True Tales of Second-Choice Performers Who Are Household Names Today
Author/humorist Jill A. Davis once said of second chances: “Like trains, they arrive and depart regularly. Recognizing the ones that matter is the trick.” Inevitably, in life we often watch others succeed as we take a back seat, but the important thing is being ready when it’s your time to shine. Here are true tales of second-choice performers who made the most of a break — and because of it, became living legends. Harrison Ford
After acting in a handful of forgettable movies in the late ’60s/early ’70s, Harrison Ford found work as a carpenter, and eventually ended up building cabinets for George Lucas’ home. As the decades have passed, the list of people considered for Han Solo has become the stuff of Hollywood legend: Al Pacino, Kurt Russell and even Burt Reynolds, who supposedly turned down the role. The person who impressed Lucas the most, however, was the carpenter who kept reading lines opposite the auditioning actors — and when “Star Wars” came out in 1977, it was Ford’s star that shined the brightest.
Author/humorist Jill A. Davis once said of second chances: “Like trains, they arrive and depart regularly. Recognizing the ones that matter is the trick.” Inevitably, in life we often watch others succeed as we take a back seat, but the important thing is being ready when it’s your time to shine. Here are true tales of second-choice performers who made the most of a break — and because of it, became living legends.
Fans still feel bad for Pete Best, the so-called “Fifth Beatle” who served as the band’s original drummer. But few give due respect to Ringo Starr, a man who took over the sticks at 22 while angry fans chanted, “Pete forever, Ringo never!” John Lennon, Paul McCartney and George Harrison, however, along with producer George Martin, were convinced that the “lads” needed a more solid backbeat, and Starr was the right choice. Now, on the 50th anniversary of the infamous switcheroo, Starr has secured his place as the most famous drummer in the world and an irreplaceable member of rock’s greatest band.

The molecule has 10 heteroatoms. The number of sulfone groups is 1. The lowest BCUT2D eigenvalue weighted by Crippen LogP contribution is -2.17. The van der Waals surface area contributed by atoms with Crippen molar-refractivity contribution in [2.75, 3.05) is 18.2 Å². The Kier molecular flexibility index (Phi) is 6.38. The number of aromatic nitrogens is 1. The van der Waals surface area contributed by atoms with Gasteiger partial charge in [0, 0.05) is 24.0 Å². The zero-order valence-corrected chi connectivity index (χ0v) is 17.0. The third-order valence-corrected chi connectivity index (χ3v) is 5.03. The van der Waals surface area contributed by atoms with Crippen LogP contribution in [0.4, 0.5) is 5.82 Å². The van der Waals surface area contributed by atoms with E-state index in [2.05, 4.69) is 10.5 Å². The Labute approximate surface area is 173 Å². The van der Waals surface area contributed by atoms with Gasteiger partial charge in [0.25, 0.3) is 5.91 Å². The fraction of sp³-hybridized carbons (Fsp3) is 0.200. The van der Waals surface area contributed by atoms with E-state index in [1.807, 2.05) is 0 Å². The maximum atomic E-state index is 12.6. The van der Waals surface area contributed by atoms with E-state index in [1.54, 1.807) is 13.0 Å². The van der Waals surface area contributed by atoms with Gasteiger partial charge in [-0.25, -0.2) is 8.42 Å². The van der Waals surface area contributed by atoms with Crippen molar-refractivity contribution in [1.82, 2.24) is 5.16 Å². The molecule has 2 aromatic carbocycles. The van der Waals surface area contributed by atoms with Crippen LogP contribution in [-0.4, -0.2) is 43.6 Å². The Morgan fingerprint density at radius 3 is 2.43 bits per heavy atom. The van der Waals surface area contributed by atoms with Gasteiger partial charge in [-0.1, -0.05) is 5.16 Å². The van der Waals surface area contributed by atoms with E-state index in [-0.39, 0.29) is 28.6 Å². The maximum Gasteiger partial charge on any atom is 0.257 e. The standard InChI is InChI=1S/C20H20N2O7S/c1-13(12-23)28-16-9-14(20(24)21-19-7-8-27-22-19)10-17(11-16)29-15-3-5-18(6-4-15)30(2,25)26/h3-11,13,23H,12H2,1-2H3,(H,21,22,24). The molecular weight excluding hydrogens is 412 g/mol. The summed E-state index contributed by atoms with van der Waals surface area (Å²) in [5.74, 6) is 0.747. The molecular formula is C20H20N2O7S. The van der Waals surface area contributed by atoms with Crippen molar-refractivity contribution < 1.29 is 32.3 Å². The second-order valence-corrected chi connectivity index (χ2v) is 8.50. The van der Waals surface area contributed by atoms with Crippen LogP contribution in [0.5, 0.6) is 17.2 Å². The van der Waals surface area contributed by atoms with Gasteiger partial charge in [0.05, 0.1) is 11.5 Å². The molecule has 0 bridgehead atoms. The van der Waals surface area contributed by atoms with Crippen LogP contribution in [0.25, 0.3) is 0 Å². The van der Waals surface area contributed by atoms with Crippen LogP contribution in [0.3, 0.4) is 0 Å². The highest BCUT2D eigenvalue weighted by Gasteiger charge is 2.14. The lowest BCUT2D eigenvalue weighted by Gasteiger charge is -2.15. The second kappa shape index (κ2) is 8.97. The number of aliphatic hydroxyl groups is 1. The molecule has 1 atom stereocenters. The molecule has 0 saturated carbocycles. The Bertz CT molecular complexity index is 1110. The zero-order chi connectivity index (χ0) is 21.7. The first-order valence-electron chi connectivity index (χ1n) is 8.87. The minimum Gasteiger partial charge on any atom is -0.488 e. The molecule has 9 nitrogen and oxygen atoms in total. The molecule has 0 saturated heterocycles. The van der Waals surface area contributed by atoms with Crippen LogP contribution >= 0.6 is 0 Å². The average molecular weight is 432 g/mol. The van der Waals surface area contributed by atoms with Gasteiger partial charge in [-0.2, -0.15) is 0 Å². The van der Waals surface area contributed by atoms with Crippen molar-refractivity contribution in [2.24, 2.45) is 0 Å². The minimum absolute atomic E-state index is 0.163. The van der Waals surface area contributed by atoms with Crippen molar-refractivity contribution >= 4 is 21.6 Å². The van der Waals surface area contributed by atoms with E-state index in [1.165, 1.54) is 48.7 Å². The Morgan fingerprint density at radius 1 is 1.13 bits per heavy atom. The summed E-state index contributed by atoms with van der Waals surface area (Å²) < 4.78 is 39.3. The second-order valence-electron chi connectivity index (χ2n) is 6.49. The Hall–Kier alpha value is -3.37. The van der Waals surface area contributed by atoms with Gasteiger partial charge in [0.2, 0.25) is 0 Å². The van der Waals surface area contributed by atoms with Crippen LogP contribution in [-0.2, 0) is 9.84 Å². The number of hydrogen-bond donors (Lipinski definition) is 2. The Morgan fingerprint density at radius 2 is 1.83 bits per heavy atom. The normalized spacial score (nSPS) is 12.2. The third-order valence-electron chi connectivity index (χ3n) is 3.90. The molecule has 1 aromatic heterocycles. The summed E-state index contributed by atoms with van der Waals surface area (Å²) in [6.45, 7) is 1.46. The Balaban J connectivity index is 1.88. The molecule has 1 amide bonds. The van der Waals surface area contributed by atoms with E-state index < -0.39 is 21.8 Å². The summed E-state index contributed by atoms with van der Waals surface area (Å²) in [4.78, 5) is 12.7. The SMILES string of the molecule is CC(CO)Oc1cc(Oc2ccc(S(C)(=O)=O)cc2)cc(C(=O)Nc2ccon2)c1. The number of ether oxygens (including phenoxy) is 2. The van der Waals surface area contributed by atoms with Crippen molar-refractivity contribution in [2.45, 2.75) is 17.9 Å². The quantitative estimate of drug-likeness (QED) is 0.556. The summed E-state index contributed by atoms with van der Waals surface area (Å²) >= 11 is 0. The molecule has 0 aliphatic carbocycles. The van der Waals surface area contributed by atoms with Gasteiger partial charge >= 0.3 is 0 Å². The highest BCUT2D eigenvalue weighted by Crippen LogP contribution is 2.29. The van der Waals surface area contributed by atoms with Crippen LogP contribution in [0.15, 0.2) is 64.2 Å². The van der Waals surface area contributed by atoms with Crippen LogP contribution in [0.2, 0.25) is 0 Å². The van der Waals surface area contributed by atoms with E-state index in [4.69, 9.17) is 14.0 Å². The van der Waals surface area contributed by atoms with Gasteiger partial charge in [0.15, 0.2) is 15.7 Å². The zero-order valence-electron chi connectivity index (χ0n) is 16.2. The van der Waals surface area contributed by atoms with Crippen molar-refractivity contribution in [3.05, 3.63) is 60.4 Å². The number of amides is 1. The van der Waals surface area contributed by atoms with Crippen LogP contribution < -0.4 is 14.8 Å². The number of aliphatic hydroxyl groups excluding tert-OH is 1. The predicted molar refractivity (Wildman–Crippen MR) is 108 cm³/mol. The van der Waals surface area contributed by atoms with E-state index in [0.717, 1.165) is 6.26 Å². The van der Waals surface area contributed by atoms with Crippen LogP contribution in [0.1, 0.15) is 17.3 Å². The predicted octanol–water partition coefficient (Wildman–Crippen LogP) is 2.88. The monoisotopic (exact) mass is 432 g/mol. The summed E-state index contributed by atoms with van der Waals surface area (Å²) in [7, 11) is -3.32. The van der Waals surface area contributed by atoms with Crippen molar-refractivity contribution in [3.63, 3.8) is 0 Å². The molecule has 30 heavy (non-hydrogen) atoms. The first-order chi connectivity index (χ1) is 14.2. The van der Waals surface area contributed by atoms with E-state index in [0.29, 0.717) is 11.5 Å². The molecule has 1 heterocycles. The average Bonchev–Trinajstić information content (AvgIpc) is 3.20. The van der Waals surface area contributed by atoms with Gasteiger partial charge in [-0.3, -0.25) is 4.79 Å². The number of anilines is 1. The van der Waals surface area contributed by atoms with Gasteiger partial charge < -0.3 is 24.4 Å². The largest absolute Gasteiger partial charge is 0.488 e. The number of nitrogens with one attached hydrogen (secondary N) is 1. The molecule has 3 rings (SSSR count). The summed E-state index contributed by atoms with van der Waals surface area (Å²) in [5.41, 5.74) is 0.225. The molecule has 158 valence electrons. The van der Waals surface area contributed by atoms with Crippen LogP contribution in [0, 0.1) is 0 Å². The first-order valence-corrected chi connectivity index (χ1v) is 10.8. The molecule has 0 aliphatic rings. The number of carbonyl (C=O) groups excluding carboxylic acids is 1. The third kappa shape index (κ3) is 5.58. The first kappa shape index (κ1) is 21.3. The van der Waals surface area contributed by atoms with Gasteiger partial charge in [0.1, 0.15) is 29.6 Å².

True, Keanu Reeves was already a household name in the mid-’90s. When “The Matrix” came along in 1999, however, the actor had spent several years fronting bombs like “Chain Reaction.” Good thing, then, that Will Smith passed on the role of sci-fi savior Neo, telling Wired magazine in 2004: “I just didn't see [myself in that role]. I watched Keanu's performance — and very rarely do I say this — but I would have messed it up.” Reeves is undoubtedly a grateful second choice, as the bullet-time badassery of Neo revived his career and became his trademark role.
It’s hard to imagine anyone but the iconic four stars of “Seinfeld” quibbling about nothing. But believe it or not, when the show was casting, the role of Elaine nearly went to a more famous performer named … Rosie O’Donnell? Luckily, the break went to the right woman — and Julia Louis-Dreyfus hilariously (and awfully) danced herself into TV history.
It’s pretty easy to imagine Cary Grant as James Bond. But things became more creative when Grant turned down 007 producer Albert Broccoli for “Dr. No.” Instead, the license to kill went to a Scotsman with a far flimsier resume. Of course, Sean Connery defined the character in seven Bond films, then continued an Oscar-winning career that left decades of audiences both shaken and stirred.